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America Recycles Day is the only nationally recognized day dedicated to promoting and celebrating recycling across the United States. Recycling companies and programs will use this day to proudly announce how well U.S. citizens recycle, including the country’s incredible ability to recycle paper and cardboard.

Gage Edwards

November 15, 2023

4 Min Read
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Tetra Images / Alamy Stock Photo

This year, the Keep America Beautiful program is celebrating its annual recycling celebration, aptly named, America Recycles Day. America Recycles Day is the only nationally recognized day dedicated to promoting and celebrating recycling across the United States. Recycling companies and programs will use this day to proudly announce how well U.S. citizens recycle, including the country’s incredible ability to recycle paper and cardboard.

According to Keep America Beautiful, over the last year, volunteers and affiliates for the organization helped recycle over 2.3 million pounds of mixed paper. In Keep America Beautifull’s total reporting, over 16.5 million pounds of recyclables, paper leads the way for materials ahead of electronics, textiles, and beverage containers while only being second on the list to ‘other.’

In fact, more than 2/3 of the paper used in the U.S. is recycled, according to the American Forest & Paper Association (AF&PA). That’s almost 50 million tons of paper being used to make new, sustainable paper products and contributing to a larger, circular economy. The AF&PA reports that, in 2022, the paper recycling rate was 68% and the cardboard recycling rate came in at an impressive 93%, totaling almost 35 million tons of cardboard recycled last year.

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But, how is recycling in America so successful? Brian Hawkinson, Executive Director, Recovered Fiber at AF&PA explains that success stems from strong, accessible recycling programs that is helped along in part by the paper industry.

“94% of Americans have access to community paper recycling programs. This robust access yields tangible results. According to the U.S. EPA, more paper by weight is recycled from municipal waste streams each year than glass, aluminum, and plastic combined,” said Hawkinson.

As successful as the U.S. has been at recycling paper, we can always do more, and improving paper recycling has been an industry priority for decades. Since setting a goal to improve paper recycling rates in the 1990s, the rate has doubled.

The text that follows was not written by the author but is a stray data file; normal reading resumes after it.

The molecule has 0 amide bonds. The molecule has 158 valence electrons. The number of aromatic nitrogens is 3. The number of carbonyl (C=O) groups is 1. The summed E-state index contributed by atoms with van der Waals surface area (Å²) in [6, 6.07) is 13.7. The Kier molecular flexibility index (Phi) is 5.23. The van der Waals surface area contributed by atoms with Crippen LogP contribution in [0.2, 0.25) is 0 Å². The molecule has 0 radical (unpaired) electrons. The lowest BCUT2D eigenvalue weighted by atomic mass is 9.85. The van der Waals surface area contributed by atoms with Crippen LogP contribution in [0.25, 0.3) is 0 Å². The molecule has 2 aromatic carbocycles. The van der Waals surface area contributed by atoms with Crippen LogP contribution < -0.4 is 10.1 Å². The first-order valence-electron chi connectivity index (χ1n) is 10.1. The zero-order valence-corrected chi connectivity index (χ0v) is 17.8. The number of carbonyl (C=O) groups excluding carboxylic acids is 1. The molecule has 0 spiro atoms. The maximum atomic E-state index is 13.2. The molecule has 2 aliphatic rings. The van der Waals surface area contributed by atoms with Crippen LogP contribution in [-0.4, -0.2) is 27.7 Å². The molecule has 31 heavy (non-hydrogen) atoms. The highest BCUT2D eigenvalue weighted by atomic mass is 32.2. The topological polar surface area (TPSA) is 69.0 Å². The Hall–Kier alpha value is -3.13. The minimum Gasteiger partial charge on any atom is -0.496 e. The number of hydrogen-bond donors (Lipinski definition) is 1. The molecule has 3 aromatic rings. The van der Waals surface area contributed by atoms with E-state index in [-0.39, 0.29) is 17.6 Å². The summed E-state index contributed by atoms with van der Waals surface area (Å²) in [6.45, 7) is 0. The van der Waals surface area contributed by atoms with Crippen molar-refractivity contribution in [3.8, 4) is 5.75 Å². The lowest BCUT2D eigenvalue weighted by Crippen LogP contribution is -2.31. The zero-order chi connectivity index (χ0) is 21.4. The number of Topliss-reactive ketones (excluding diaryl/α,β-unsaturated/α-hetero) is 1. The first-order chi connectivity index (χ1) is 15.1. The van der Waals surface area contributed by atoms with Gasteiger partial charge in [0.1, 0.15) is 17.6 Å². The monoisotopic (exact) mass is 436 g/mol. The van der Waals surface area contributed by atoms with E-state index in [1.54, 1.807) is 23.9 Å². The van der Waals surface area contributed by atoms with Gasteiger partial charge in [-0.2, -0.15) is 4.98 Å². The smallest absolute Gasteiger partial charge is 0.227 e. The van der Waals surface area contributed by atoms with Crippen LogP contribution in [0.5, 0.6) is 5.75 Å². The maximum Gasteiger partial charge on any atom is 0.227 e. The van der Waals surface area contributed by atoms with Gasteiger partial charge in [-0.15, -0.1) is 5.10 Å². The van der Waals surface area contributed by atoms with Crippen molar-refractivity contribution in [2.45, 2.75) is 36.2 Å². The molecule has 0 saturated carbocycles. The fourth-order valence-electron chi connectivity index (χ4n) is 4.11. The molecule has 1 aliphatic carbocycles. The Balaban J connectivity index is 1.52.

“Now, we’ve set a goal to increase the use of secondary materials like recycled paper in new paper products to 50% by 2030 as part of our Better Practices, Better Planet 2030: Sustainable Products for a Sustainable Future initiative. This means the industry will use even more recycled paper to produce sustainable, everyday goods,” Hawkinson explained.

“Our industry has invested $7 billion in manufacturing infrastructure, completed, or announced, from 2019-2025. This includes new paper mills, new paper machines, and the conversion of existing paper machines to make products that are more in demand. These investments will use more than 9 million tons of recycled paper.”

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Although, there are still factors getting in the way of paper recycling at all levels of production. The paper recycling process isn’t safe from falling victim to ‘Wishcyclers’ as paper can get mixed into recycling bins with materials that can’t be recycled or materials enter a MRF that affects machines and can cause delays, resulting in losing that precious paper altogether. Also, Extended Producer Responsibility (EPR) programs can pose a threat to paper recycling if the material is treated the same way other hard-to-recycle materials are treated.

“EPR is an environmental policy model that requires brand owners, producers, and material manufacturers to manage the end-of-life costs of recyclable products. These programs are a fine way to manage hard-to-recycle materials like batteries, paint, electronics, and mattresses. But unlike these products, paper is a highly recyclable and widely recycled material,” says Hawkinson.

“Many EPR proposals take a “one-size-fits-all” approach that fails to differentiate between highly recycled materials, like paper, and those that are more challenging to recycle or have lower recycling rates. It’s important that lawmakers use a more data-driven approach to ensure recycling policies improve difficult-to-recycle materials without impacting paper’s recycling success.”

America Recycles Day is about celebrating our wins when it comes to recycling and our ability to recycle paper is a huge win. While the U.S. is already so good about recycling paper, we can’t rest on our laurels as there is always room for improvement. Starting in our homes, all the way up to policymakers so that we can achieve higher and higher recycling rates each year.

The 24th America Recycles Day precedes the biggest gift-giving time of the year in the U.S., so, I’ll leave you with this reminder: wrapping paper CAN be recycled.

“Generally, if you can scrunch it up and it stays in a tight ball, it is paper-based and can be recycled. Other wrapping paper varieties made from foil or plastic wrap, or those covered in glitter, should be reused if possible. This holiday season don’t forget that paper recycling is the gift that keeps on giving,” explains Hawkinson.

About the Author(s)

Gage Edwards

Content Producer, Waste360

Gage Edwards is a Content Producer at Waste360 and seasoned video editor.

Gage has spent the better part of 10 years creating content in various industries but mostly revolving around video games.

Gage loves video games, theme parks, and loathes littering.

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